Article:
Lopes favors moving forward and negotiating.
“I think people are reluctant to really dig into a challenging situation and look for solutions,” she said. “I actually have really good luck with it in life, but it’s only because I’m not easily put off when somebody says no. I guess that’s one of the things that makes me a good negotiator. I just keep asking questions, and if I can actually have a one-on-one conversation with somebody, I can often get them to come around and see if there’s a workaround.”
“I’d say when it comes to landlord and renters with pets, it would help matters if both groups were considerate of one another,” said Laura Altman, secretary of Zazzy Cats Kitty Rescue. “Landlords need to be open to renting to responsible pet owners as opposed to just saying no pets off the bat, while pet owners need to be respectful of the properties they are renting and be sure their pets are well cared for and entertained, which will help cut down on damage to their rental units.”
As a renter, Altman would use her own negotiating skills to let them know that she cared about taking care of the property, and they always allowed her pets to come, too, she said. “We need more people willing to have that dialogue.”
Whether you need to talk your way into a rental or have a landlord that’s nuts for animals, these adoptables from Zazzy Cats are irresistible. To adopt one or any of the kitties in foster homes, access this page.
Great furballs of fun!
Three adoption events this Saturday. Do a pup crawl!
District 7 adoption event: Saturday, May 13, 11 a.m.–2 p.m., Veterans Park, 101 E. 28th St., Long Beach, adoption fees waived
The office of Councilman Robert Uranga and our shelter at Long Beach Animal Care Services team up to help you find your best friend and discover good ways to help your buddy stay healthy and safe.
Helen Sanders CatPAWS pop-up adoption: Saturday, May 13, 11 a.m.–2 p.m., Pet Food Express, 5265 E. Second St., Long Beach, $125 adoption fee includes spay or neuter, vaccines, flea and worm treatments, microchips and counseling—you can adopt two for one!
What! You say “pup crawl” when you can see us kitties? Meet kittens looking for their forever home and, if you have room in your house and heart, take a couple of us with you. Not ready to adopt just yet? CatPAWS is always looking for volunteers, fosters and donors to join the journey to prevent, protect, and provide for homeless cats.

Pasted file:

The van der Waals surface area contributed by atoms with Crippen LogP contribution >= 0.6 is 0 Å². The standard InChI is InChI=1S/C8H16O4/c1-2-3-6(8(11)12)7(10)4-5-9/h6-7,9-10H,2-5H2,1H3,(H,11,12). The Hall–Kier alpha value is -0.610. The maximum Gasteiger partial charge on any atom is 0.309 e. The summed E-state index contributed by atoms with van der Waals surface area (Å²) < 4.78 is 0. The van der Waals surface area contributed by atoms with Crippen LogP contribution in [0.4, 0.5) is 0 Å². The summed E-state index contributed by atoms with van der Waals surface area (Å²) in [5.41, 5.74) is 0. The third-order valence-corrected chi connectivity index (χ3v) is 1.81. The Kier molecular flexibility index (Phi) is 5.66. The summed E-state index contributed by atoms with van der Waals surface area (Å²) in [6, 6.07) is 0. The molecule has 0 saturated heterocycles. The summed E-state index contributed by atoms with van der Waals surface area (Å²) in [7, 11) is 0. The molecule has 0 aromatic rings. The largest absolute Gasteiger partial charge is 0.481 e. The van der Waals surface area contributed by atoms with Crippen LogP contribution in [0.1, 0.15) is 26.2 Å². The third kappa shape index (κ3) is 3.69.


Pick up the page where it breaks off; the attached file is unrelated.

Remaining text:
Sparky and the Gang adoption event: Saturday, May 13, 11 a.m.–2 p.m., Pet Supplies Plus, 2806 N. Bellflower Blvd., Long Beach, adoption fees apply
Join Sparky and the Gang animal rescue along with A Wish for Animals in a celebration of the third anniversary of Pet Supplies Plus’ presence in Long Beach. Meet Sparky’s adoptables, and enjoy giveaways, free samples, raffles and a shaved-ice truck.
Clean out your castle and bring the stuff that has worn out its welcome—gently used furniture, clothing, household items, crafts you made by knitting cat fur. All of the proceeds from selling them will go directly to Zazzy Cats’ efforts to help homeless kittens and cats and find them good homes from where they’ll spend their entire lives. All donations are tax deductible—they will be accepted May 18, 8 a.m.–5 p.m. at the yard sale address. What’s no longer zazzy to one person will surely be zazzy to another!
Foster for a while—or furever!
If you’ve always wanted a pet but aren’t sure if you’re ready for a lifetime (the animal’s) commitment, or if you’re past the pet-roommate days for any reason, fostering might be a great way to go, especially with one or more of the kittens popping up during kitten season. Every one of the organizations listed below is in desperate need of fosters who’ll social them and help save their little lives. Who knows—maybe one of those lives will change your mind about the not-ready-for-roommate thing!
These nonprofits also regularly feature cat, dog and rabbit adoptions. As of now, adoptions are mainly by appointment. Click on the links for each rescue in case of updates or changes. These organizations operate through donations and grants, and anything you can give would be welcome. Please suggest any Long Beach-area rescues to add to the list. Keep in mind that the rescues are self-supporting and need donations and volunteer help. Most of them cannot accept found or unwanted pets. Contact Long Beach Animal Care Services for options.
German Shepherd Rescue of Orange County
Long Beach Animal Care Services
Long Beach Spay and Neuter Foundation
Pet Food Express Cat Adoption Center
Sparky and the Gang Animal Rescue